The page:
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01 Sep 2008 | Text and photos by Amery Reuben
The Saga continues
No pun intended, really, because some of you Civic and Corolla chugging Singaporeans might not realize this - Proton's Saga might probably be THE most crucial, important and anticipated car in Malaysian automotive history.
It never had much to offer - a basic 1.3 or 1.5-litre engine, five-speed manual with the option of a three-speed automatic, a rough, noisy ride and great instability above 100km/h. However, it was still very, very cheap and because it sold so well, it became the motoring identity of Malaysia.
It brought mass vehicle ownership to everyone's doorstep, even if they lived in a wooden atap hut somewhere in the forest. This was important, considering the geographical size of Malaysia, and the general lack of public transport that went along with it - something most Singaporeans take for granted even till this day.
Such was the phenomenon then, that you could almost say something like "you're Malaysian, so you must drive a Proton!" and get away with it.
Fast forward to the turn of the 21st century, and things weren't looking too rosy for this national carmaker. Despite their acquisition of British performance carmaker Lotus, government funds and national protectionism meant a lack of innovation amidst increasing car prices. Other locally produced cars licensed from brands such Kia (Naza Sutera, Bestari, etc.) and Daihatsu (Perodua Kancil, Myvi, Kembara and so on) effectively took the lead in sales.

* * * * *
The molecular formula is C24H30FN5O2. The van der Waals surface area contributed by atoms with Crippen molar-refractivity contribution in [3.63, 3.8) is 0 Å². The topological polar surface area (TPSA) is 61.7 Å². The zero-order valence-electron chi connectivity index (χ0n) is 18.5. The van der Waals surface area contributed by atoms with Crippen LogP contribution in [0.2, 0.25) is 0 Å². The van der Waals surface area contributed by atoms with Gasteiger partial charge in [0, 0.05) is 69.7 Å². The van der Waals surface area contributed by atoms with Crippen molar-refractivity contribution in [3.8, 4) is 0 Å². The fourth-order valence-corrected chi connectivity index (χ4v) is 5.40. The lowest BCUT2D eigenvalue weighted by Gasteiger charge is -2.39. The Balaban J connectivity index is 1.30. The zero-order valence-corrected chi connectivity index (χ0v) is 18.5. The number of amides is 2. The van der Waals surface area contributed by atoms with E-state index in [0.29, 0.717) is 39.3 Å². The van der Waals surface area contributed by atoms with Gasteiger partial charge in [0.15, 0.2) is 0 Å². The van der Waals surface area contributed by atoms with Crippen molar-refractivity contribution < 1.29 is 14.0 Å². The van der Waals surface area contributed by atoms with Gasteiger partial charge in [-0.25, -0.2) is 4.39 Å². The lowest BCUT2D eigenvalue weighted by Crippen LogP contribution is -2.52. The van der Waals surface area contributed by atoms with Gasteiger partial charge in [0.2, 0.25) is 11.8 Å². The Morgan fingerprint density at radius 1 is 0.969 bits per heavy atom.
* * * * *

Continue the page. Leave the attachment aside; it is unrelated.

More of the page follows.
The hammer finally fell not too long ago, when the Malaysian government announced it's withdrawal of funding and protection. This meant that prices had to rise, and Proton was a hundred per cent susceptible to the rigours of competition.
Hence, the significance of the new Proton Saga - this Malaysian icon has no other choice but to return to the fundamentals of what it once was as a Malaysian carmaker. It has to cough up a car that the majority of Malaysians need, and not want - a budget-priced, economical sedan with no frills and spills.